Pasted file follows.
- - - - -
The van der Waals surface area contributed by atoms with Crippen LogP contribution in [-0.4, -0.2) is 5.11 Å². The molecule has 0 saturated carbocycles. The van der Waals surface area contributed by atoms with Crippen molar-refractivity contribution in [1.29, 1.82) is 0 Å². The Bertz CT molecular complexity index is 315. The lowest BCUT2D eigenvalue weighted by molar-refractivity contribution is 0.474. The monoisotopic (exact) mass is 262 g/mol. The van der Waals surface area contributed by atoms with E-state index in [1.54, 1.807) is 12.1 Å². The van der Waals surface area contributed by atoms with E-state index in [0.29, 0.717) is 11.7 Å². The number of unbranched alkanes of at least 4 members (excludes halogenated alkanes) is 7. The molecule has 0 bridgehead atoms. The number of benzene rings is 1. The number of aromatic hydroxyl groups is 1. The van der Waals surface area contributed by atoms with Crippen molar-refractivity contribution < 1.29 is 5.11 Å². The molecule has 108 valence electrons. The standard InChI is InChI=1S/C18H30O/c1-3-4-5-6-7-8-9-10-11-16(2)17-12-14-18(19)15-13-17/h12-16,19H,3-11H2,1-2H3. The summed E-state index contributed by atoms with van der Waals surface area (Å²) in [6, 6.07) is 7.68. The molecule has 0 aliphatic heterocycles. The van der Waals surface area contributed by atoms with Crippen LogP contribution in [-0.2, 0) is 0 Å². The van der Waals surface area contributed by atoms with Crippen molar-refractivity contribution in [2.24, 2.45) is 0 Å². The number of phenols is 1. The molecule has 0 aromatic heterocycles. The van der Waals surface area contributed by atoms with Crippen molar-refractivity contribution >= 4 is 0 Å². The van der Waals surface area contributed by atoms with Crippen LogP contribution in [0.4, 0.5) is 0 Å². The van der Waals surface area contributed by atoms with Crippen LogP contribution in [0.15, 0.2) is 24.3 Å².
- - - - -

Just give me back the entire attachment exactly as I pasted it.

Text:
The van der Waals surface area contributed by atoms with Crippen LogP contribution in [-0.4, -0.2) is 5.11 Å². The molecule has 0 saturated carbocycles. The van der Waals surface area contributed by atoms with Crippen molar-refractivity contribution in [1.29, 1.82) is 0 Å². The Bertz CT molecular complexity index is 315. The lowest BCUT2D eigenvalue weighted by molar-refractivity contribution is 0.474. The monoisotopic (exact) mass is 262 g/mol. The van der Waals surface area contributed by atoms with E-state index in [1.54, 1.807) is 12.1 Å². The van der Waals surface area contributed by atoms with E-state index in [0.29, 0.717) is 11.7 Å². The number of unbranched alkanes of at least 4 members (excludes halogenated alkanes) is 7. The molecule has 0 bridgehead atoms. The number of benzene rings is 1. The number of aromatic hydroxyl groups is 1. The van der Waals surface area contributed by atoms with Crippen molar-refractivity contribution < 1.29 is 5.11 Å². The molecule has 108 valence electrons. The standard InChI is InChI=1S/C18H30O/c1-3-4-5-6-7-8-9-10-11-16(2)17-12-14-18(19)15-13-17/h12-16,19H,3-11H2,1-2H3. The summed E-state index contributed by atoms with van der Waals surface area (Å²) in [6, 6.07) is 7.68. The molecule has 0 aliphatic heterocycles. The van der Waals surface area contributed by atoms with Crippen LogP contribution in [-0.2, 0) is 0 Å². The van der Waals surface area contributed by atoms with Crippen molar-refractivity contribution in [2.24, 2.45) is 0 Å². The number of phenols is 1. The molecule has 0 aromatic heterocycles. The van der Waals surface area contributed by atoms with Crippen molar-refractivity contribution >= 4 is 0 Å². The van der Waals surface area contributed by atoms with Crippen LogP contribution in [0.4, 0.5) is 0 Å². The van der Waals surface area contributed by atoms with Crippen LogP contribution in [0.15, 0.2) is 24.3 Å².